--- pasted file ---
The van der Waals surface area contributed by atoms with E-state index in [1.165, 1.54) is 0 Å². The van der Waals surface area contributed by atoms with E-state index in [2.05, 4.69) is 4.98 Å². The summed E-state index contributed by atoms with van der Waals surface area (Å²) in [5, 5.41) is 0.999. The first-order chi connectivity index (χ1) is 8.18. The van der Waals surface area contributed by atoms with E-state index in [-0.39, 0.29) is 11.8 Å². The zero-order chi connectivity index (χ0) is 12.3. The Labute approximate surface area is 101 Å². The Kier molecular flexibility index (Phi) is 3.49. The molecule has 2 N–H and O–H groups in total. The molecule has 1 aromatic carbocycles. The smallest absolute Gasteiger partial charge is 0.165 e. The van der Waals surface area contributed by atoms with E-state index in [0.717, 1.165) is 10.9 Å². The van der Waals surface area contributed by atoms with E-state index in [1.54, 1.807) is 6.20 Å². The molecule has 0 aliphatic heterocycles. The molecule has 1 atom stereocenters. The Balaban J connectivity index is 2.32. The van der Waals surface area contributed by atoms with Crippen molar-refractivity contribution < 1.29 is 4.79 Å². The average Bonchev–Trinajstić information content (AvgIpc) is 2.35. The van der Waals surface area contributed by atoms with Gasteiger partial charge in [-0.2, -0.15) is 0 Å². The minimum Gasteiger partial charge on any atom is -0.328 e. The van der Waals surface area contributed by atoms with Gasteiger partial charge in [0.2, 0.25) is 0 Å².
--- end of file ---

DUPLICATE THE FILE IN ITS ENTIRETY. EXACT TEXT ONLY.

The van der Waals surface area contributed by atoms with E-state index in [1.165, 1.54) is 0 Å². The van der Waals surface area contributed by atoms with E-state index in [2.05, 4.69) is 4.98 Å². The summed E-state index contributed by atoms with van der Waals surface area (Å²) in [5, 5.41) is 0.999. The first-order chi connectivity index (χ1) is 8.18. The van der Waals surface area contributed by atoms with E-state index in [-0.39, 0.29) is 11.8 Å². The zero-order chi connectivity index (χ0) is 12.3. The Labute approximate surface area is 101 Å². The Kier molecular flexibility index (Phi) is 3.49. The molecule has 2 N–H and O–H groups in total. The molecule has 1 aromatic carbocycles. The smallest absolute Gasteiger partial charge is 0.165 e. The van der Waals surface area contributed by atoms with E-state index in [0.717, 1.165) is 10.9 Å². The van der Waals surface area contributed by atoms with E-state index in [1.54, 1.807) is 6.20 Å². The molecule has 0 aliphatic heterocycles. The molecule has 1 atom stereocenters. The Balaban J connectivity index is 2.32. The van der Waals surface area contributed by atoms with Crippen molar-refractivity contribution < 1.29 is 4.79 Å². The average Bonchev–Trinajstić information content (AvgIpc) is 2.35. The van der Waals surface area contributed by atoms with Gasteiger partial charge in [-0.2, -0.15) is 0 Å². The minimum Gasteiger partial charge on any atom is -0.328 e. The van der Waals surface area contributed by atoms with Gasteiger partial charge in [0.2, 0.25) is 0 Å².